For example, ASPR in collaboration with the CDC, is working with other federal agencies to explore how to: facilitate and coordinate federally-funded residential delivery capabilities (e.g. DHL, FedEx, USPS), solicit and coordinate public-private partnerships at the national level (e.g. pharmacies, big box stores), pre-position caches for specific populations (e.g. first responders), and provide mechanism to increase federal staffing to assist states and locals in an emergency.

For more information about ASPR or CDC efforts to identify, contain, communicate, and respond to an infectious disease event, visit or, respectively.

1 The National Public Health and Medical Situational Awareness Strategy Implementation Plan (2015-2018), U.S. Department of Health and Human Services Office of the Assistant Secretary for Preparedness and Response, September 2015.

July 13
New Smallpox Antiviral Increases National Health Security

​​In the 20th century alone, smallpox deaths worldwide numbered in the hundreds of millions. Roughly one-third of people infected with the disease died, while survivors were often left with permanent scars or blindness. After an aggressive global vaccination program in the mid-1970s, the World Health Organization declared smallpox eradicated.

​​But smallpox remains a health security threat in the 21st century. Fears that undeclared stocks of the smallpox virus might exist and that they could be used as weapons of bioterrorism spurred the U.S. government’s Biomedical Advanced Research and Development Authority (BARDA) to fund the advanced research and development of antiviral drugs against smallpox. Today, the Food and Drug Administration (FDA) approved the use of TPOXX® (tecovirimat), produced by SIGA Technologies, as a treatment for smallpox.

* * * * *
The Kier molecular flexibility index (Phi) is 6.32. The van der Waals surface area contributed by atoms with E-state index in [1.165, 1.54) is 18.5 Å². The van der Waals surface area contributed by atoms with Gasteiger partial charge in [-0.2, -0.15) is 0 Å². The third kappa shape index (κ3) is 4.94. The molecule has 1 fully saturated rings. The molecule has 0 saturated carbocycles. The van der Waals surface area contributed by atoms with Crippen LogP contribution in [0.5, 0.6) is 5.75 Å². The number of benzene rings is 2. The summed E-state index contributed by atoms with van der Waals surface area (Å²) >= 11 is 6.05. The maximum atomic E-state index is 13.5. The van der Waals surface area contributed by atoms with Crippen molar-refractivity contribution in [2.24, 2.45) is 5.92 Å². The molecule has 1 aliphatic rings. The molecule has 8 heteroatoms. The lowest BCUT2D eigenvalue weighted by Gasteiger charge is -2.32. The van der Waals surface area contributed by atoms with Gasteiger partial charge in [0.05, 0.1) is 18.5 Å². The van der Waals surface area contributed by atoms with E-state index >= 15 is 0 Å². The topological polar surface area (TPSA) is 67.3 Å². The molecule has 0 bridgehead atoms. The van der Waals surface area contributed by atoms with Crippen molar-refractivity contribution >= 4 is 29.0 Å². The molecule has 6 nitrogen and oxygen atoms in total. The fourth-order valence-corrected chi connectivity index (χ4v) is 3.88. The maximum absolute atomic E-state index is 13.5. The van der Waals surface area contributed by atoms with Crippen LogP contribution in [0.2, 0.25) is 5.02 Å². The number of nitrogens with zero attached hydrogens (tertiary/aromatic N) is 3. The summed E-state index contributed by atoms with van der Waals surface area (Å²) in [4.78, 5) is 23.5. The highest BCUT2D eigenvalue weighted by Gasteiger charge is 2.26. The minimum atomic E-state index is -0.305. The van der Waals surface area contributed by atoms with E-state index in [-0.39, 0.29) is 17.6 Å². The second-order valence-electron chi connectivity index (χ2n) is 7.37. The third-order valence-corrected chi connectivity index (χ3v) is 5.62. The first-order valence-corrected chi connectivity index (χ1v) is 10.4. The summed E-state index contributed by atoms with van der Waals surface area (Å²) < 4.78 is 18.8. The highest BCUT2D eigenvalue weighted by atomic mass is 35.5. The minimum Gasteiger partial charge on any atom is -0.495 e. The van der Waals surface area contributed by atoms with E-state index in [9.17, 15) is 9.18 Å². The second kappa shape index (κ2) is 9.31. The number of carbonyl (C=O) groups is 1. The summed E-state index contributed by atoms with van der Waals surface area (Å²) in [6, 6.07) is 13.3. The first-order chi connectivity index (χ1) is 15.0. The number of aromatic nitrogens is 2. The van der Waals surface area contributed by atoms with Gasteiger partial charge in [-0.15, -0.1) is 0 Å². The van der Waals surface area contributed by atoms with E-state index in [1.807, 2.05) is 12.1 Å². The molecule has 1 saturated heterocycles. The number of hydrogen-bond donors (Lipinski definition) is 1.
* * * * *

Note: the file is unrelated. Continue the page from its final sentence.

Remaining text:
TPOXX® is the first – and only – smallpox antiviral treatment approved by the FDA. It works by preventing the smallpox virus from leaving an infected cell and spreading to the rest of the body, effectively containing the infection until the body’s immune system can fight off the disease. This is important because smallpox vaccination ended in the U.S. in the early 1970s, so people born after that time are highly vulnerable to the disease. If the virus were used in a bioterrorism attack, HHS estimates that 1.7 million people or more could need treatment. Under Project BioShield, BARDA has acquired 2 million courses of TPOXX® for the Strategic National Stockpile​​.